The same skill you have that we would help you learn to use is also of interest to those we are trying to protect humans from.
Definitely a skill I look forward to honing in Brandon.
For it is impossible to accept the theory of one writer that they sailed or rowed round the continent - a journey requiring enormous maritime skill, which, according to the theory, they must have promptly lost.
His principal characteristic was perfect confidence in any result obtained by the treatment of symbols in accordance with their primary laws and conditions, and an almost unrivalled skill and power in tracing out these results.
It was his skill as an artillery officer which won for the Polish general Skrynecki the battle of Igany (March 8, 1831), and he distin guished himself at the indecisive battle of Ostrolenka (May 26).
In a word, he is from first to last an undomesticated and savage animal rendered serviceable by stupidity alone, without much skill on his master's part, or any co-operation on his own, save that of an extreme passiveness.
In this account of the picnic we get an illuminating glimpse of Miss Sullivan's skill in teaching her pupil during play hours.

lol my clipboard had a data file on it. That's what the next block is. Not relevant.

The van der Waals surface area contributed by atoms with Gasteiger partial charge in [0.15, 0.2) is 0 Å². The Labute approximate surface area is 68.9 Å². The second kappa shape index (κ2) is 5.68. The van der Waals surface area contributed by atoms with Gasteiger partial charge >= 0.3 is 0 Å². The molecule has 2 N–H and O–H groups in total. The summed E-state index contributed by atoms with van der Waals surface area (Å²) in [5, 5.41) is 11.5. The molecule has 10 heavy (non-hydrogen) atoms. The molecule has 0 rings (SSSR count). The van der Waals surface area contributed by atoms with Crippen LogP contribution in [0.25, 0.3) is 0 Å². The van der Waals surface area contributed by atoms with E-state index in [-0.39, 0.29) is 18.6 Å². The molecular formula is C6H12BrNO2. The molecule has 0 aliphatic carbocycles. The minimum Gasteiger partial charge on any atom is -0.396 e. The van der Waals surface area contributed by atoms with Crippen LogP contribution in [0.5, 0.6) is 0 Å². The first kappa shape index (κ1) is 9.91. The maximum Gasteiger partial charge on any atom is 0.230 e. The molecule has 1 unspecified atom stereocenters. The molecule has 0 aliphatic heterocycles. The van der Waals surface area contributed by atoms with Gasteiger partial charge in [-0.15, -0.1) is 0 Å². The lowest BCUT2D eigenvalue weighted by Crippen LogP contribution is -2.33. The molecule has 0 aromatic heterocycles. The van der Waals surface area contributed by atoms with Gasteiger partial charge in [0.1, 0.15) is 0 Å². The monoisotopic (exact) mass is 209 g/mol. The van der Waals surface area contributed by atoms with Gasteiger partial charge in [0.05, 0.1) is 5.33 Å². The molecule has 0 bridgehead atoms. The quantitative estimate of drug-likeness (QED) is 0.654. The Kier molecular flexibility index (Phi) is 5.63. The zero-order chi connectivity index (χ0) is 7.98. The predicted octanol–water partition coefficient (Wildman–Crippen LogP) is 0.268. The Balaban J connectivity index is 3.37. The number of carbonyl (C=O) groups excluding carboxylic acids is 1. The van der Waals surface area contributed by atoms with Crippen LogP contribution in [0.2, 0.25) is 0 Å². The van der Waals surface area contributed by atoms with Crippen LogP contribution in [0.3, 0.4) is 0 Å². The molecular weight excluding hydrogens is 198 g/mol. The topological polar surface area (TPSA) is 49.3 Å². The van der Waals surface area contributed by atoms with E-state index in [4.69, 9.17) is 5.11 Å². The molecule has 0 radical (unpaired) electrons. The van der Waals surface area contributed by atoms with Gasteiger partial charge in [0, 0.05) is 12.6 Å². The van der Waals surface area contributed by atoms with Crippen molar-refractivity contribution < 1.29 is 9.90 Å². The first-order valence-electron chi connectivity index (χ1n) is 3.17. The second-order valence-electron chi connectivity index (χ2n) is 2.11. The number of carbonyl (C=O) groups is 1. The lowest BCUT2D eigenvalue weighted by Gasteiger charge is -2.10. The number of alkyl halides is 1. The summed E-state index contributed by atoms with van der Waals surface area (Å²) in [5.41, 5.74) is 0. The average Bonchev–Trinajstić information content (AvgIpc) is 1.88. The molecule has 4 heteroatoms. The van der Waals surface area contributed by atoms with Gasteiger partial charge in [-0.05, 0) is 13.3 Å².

Skill in the use of words and her habit of playing with them make her ready with mots and epigrams.
Her service as a teacher of English is not to be measured by her own skill in composition.
Something always drew him toward those richer and more powerful than himself and he had rare skill in seizing the most opportune moment for making use of people.
From that time, during all the rest of the Rostovs' journey, at every halting place and wherever they spent a night, Natasha never left the wounded Bolkonski, and the doctor had to admit that he had not expected from a young girl either such firmness or such skill in nursing a wounded man.
The French generals lost touch with the Russian army of sixty thousand men, and according to Thiers it was only eventually found, like a lost pin, by the skill--and apparently the genius--of Murat.
When the pursuit of game becomes the chief occupation of a people there is of necessity a higher development of courage, skill, powers of observation and invention; and these qualities are still further enhanced in predatory tribes who take by force the food, clothing and other property prepared or collected by a feebler people.